Jeffrey Henthorn

An undated photograph supplied by Kay Henthorn, Jeffrey Henthorn's mother, of Jeffrey with a child in Iraq.

Henthorn, 25, had been sent back to Iraq for a second tour, even though his superiors knew he was unstable and had threatened suicide at least twice, according to Army investigative reports and interviews. When he finally succeeded in killing himself on Feb. 8, 2005, at Camp Anaconda in Balad, Iraq, an Army report says, the work of the M-16 rifle was so thorough that fragments of his skull pierced the barracks ceiling. (MARK MIRKO / March 17, 2006)

There is not enough guilt to go around here, so intent is each woman in Jeffrey Henthorn's life on owning a piece of the blame.

His sister, Shannon Austill, had found him in the living room, laughing at a CD he had brought back from his first combat tour -- images of Iraqi adults and children who had been shot, dismembered, burned beyond recognition.

"Jeffrey,'' she remembers chastising him, "that's immoral. That's disgraceful. Why do you have these pictures?''

He had shrugged her off. "I don't know -- because I can't believe it,'' she recalls him saying. "Anyway, c'mon, they're all dead.''

Trisha Fish, his ex-wife, had seen the anguish in his eyes when he jolted awake from a nap, grabbed her by the shoulders and appealed for absolution -- for killing a young Iraqi boy, about the same age as their son. He told family members he was tormented by memories of shoving a boy off a moving tank and watching his limp body slip under the track wheels.

"Jeffrey wasn't the same -- he was really messed up,'' says Trisha, 27, who remained close to Jeffrey after their breakup. "I knew he wasn't right, but I didn't know what I could do.''

But no one wears the guilt like Henthorn's mother, Kay, a speck of a woman who has literally seemed to shrink under the burden, her family says. More than a year after his death, she still winces as she replays the last time she saw him -- Christmas 2004, at Fort Riley in Kansas the day before he shipped out for his second Iraq tour.

When she hugged him goodbye, her brave soldier son -- the boy who had grown up respecting the uniform, in the sprawling shadow of Tinker Air Force Base -- had crumpled in her arms.

"I don't want to go back,'' he sobbed. "I don't want to go.''

She told him she loved him and that everything would be OK.

And then she did what she was supposed to do:

She left him there.

"I will never forget the look on his face when he looked at me. It eats all over me,'' says Kay, 57, who works at the deli counter of the local Wal-Mart. "Why didn't I turn the car around, bring him home, and say the hell with them, the hell with the Army?'' Her breath catches in her throat. "I didn't know.''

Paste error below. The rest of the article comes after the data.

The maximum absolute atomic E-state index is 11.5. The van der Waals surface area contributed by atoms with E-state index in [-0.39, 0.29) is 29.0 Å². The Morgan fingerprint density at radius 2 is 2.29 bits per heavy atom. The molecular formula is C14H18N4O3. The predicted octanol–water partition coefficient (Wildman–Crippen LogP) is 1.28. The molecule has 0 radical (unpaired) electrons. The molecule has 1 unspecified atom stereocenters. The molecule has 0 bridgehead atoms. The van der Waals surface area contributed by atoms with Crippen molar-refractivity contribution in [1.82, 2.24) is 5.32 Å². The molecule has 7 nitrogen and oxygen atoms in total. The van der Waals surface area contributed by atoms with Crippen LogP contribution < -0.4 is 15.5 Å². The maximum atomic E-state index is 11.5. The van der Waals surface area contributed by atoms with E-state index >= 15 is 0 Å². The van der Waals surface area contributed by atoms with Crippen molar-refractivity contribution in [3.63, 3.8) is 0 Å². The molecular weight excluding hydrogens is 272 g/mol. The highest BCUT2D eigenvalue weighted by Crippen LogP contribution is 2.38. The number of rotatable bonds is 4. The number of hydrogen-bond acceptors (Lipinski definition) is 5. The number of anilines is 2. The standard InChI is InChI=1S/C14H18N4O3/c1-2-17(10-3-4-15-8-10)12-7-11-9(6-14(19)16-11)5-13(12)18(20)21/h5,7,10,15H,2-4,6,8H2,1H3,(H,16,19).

No one knew that Jeffrey, 25, would be flown back to Tinker less than two months into his second deployment -- in a box. Shortly after noon on Feb. 8, 2005, he shot himself through the mouth with an M-16 rifle at an Army camp in Balad, Iraq, according to the military.

While the women left behind wrestle with the clues they missed, Henthorn's father, Warren, an Air Force veteran, seethes over what the Army missed: his son's freefall into depression, including suicide warnings that were known to his Army superiors. The elder Henthorn, divorced from Kay, is an unassuming man who runs a heating and air-conditioning repair business in the back-pocket town of Choctaw, where Jeffrey spent most of his childhood.

"This whole thing hasn't felt right from the get-go,'' Warren says. "If a man is having serious emotional problems, and the chain of command knows about it, you get him out of there and get him help.''

Henthorn's case is perhaps the most egregious example of a military mental health system that is focused on retaining troops in combat, even when they exhibit clear signs of psychological distress. Since the war in Iraq began, the military has stressed the importance of treating troubled soldiers on the front lines and improving "return-to-duty'' rates -- principles that some believe are being taken too far, putting troops' safety at risk.

Henthorn is one of 11 service members identified by The Courant who killed themselves in 2004 and 2005 after being kept in Iraq despite obvious mental problems. His family agreed to speak out in the hope that "we can maybe save a couple of families from what's happened to us,'' in Warren Henthorn's words.

Warren has come by his anger at the Army the hard way. First, there was a 14-month wait for an investigative report on Jeffrey's death, despite his repeated appeals to U.S. congressmen and top Army brass for answers.